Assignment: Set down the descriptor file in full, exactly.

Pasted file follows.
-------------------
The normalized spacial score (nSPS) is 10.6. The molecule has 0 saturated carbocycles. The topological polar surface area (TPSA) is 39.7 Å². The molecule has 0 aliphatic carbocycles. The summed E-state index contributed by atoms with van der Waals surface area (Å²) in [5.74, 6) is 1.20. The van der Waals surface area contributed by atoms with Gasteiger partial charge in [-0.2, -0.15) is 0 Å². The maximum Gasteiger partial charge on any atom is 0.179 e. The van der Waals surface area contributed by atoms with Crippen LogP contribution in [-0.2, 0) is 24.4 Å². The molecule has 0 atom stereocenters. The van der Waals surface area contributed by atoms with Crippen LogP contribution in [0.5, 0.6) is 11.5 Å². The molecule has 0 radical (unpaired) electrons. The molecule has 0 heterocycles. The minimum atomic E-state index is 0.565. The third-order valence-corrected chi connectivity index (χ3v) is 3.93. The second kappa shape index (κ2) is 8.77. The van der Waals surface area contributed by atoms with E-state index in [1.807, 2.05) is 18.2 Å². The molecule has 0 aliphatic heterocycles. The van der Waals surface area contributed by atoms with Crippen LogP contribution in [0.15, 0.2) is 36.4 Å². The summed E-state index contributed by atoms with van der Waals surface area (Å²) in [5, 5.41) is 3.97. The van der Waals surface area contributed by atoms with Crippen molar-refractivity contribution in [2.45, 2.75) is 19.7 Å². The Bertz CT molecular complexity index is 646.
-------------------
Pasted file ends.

The normalized spacial score (nSPS) is 10.6. The molecule has 0 saturated carbocycles. The topological polar surface area (TPSA) is 39.7 Å². The molecule has 0 aliphatic carbocycles. The summed E-state index contributed by atoms with van der Waals surface area (Å²) in [5.74, 6) is 1.20. The van der Waals surface area contributed by atoms with Gasteiger partial charge in [-0.2, -0.15) is 0 Å². The maximum Gasteiger partial charge on any atom is 0.179 e. The van der Waals surface area contributed by atoms with Crippen LogP contribution in [-0.2, 0) is 24.4 Å². The molecule has 0 atom stereocenters. The van der Waals surface area contributed by atoms with Crippen LogP contribution in [0.5, 0.6) is 11.5 Å². The molecule has 0 radical (unpaired) electrons. The molecule has 0 heterocycles. The minimum atomic E-state index is 0.565. The third-order valence-corrected chi connectivity index (χ3v) is 3.93. The second kappa shape index (κ2) is 8.77. The van der Waals surface area contributed by atoms with E-state index in [1.807, 2.05) is 18.2 Å². The molecule has 0 aliphatic heterocycles. The van der Waals surface area contributed by atoms with Crippen LogP contribution in [0.15, 0.2) is 36.4 Å². The summed E-state index contributed by atoms with van der Waals surface area (Å²) in [5, 5.41) is 3.97. The van der Waals surface area contributed by atoms with Crippen molar-refractivity contribution in [2.45, 2.75) is 19.7 Å². The Bertz CT molecular complexity index is 646.